“I think it’s important to maintain that heritage and that story of the courthouse,” Richter noted.

Renovations in 2005

“Some might say they’re just plain nuts, those guys who build scaffolding high into the air where only things with wings should be,” wrote Kathy Kugler in a 2005 edition of the Aurora News-Register. “But for the crew working at the Hamilton County Courthouse, it’s just a typical day to assemble metal and wood to form an elaborate ‘ladder’ to the heavens.”

The Omaha-based company responsible for putting up the scaffolding was one that traveled “all over the Midwest” doing that very job.

“To build the courthouse scaffolding for the half-million dollar roofing project involves several phases,” the article continued.

A headline from a different article in the same paper read “Roofing project costs far more than courthouse did in 1895.”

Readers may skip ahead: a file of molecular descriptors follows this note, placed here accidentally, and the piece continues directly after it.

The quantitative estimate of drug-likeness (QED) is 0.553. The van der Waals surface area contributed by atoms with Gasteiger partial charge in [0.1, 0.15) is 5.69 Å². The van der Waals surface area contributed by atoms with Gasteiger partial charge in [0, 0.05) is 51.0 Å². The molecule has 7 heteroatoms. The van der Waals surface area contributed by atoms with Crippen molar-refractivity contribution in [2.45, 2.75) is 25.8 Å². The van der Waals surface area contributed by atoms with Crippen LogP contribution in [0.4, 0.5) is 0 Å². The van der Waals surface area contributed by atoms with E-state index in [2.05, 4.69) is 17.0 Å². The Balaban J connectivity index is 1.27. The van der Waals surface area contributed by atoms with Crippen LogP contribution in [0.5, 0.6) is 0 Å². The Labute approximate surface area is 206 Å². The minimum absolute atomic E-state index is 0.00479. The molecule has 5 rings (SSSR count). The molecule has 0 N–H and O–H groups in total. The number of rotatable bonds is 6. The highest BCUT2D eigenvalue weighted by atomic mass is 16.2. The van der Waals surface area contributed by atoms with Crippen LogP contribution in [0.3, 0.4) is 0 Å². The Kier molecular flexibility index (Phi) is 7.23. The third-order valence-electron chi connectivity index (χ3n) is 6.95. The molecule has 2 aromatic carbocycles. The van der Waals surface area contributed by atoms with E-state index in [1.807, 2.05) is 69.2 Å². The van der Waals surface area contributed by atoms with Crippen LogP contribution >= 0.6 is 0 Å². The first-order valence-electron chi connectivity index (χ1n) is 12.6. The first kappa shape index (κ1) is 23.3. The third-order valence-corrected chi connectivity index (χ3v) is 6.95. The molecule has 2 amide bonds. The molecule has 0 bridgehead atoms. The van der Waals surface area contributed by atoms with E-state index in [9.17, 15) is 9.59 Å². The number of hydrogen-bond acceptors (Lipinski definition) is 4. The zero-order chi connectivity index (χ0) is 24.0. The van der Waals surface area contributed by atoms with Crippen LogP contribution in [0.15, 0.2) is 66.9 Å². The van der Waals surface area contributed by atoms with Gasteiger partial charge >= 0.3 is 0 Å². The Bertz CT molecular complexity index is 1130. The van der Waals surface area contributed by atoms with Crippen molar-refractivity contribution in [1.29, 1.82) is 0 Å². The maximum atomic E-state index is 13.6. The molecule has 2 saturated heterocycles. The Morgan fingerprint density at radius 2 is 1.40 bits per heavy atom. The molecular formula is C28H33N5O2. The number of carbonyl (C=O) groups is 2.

The projected roofing project was estimated to cost over $500,000 and was being paid for out of the county’s inheritance fund. The architect was Jerry Berggren.

The initial bid for the Hamilton County Courthouse roof came in at just over half a million and caused a few gulps and gasps, according to a July 7, 2005 Aurora News-Register article by Kugler. The new slate roof was estimated, by the professional roofer placing it, should last another 100 years. The slate itself came in from North Country Slate of Scarborough, Ontario, Canada.

Also part of the roof renovation project, the replacement or repair of the courthouse tower windows, drew “questions and accusations” according to Kugler in August of 2005.

“It all begins with the moment project architect Jerry Berggren advised the board that the tower windows were badly in need of repair. He said it would be prudent to do the project while scaffolding was still in place.”